Once you decide to employ a zero-trust model, the biggest question for IT professionals is “where do I start?” As the zero-trust security model adoption reaches an inflection point, it seems everyone has an opinion of what zero-trust security is, but few organizations know what it would actually mean for their organization — or how to get started. 

At Maven Wave, we can help translate your company’s specific needs into a tailored zero-trust security solution to ensure your employees are protected in your specific use cases. Making the change to a zero-trust model can be intimidating, but as a first step, companies can start by thinking about their areas of vulnerability and contacting the experts at Maven Wave to learn more about how we can assist with your transition from a traditional VPN.

For more information on setting up a zero-trust security model, join experts from Google and Maven Wave for our joint webinar “How Google Workspace Enables Enterprises to Work Safer” where we’ll discuss everything you need to know about keeping your employees’ data safe with BeyondCorp and Google Workspace.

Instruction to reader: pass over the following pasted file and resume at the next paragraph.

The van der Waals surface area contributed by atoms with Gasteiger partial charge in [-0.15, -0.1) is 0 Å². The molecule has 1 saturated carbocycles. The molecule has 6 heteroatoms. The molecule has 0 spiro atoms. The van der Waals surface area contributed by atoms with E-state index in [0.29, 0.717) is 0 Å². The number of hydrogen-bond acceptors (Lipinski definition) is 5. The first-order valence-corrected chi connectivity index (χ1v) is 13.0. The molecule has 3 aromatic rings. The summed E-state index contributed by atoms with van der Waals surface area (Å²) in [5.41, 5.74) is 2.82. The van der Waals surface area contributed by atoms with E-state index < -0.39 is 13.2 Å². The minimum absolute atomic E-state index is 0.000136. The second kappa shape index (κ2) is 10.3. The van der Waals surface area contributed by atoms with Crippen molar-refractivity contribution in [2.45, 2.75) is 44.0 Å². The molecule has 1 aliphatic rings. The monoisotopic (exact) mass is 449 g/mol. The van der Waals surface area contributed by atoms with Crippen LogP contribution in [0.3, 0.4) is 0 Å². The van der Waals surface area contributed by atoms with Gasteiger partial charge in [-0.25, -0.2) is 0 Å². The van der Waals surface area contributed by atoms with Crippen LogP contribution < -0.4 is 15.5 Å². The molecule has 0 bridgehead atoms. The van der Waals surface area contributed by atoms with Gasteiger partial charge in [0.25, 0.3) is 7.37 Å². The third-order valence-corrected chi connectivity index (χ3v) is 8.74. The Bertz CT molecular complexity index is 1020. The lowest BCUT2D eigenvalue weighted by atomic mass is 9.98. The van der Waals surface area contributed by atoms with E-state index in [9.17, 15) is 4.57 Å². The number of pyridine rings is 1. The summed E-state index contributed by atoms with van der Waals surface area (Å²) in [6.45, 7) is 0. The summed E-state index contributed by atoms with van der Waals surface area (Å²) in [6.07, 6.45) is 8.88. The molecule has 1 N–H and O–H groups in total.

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About the Author

Joe Marquez
Joe Marquez specializes in Google Cloud Enterprise Collaboration and has proven expertise and success in building customer solutions. He is well versed in communications platform protocols (email systems architecture, email encryption techniques, and phishing mitigation), platform security, cloud identity, and access management, transformation and change management, and third-party integrations. At Maven Wave, Joe focuses on providing subject matter expertise and advisory services around Google Workspace.
April 25th, 2022
INFRASTRUCTURE

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2022-04-28T10:11:18-05:00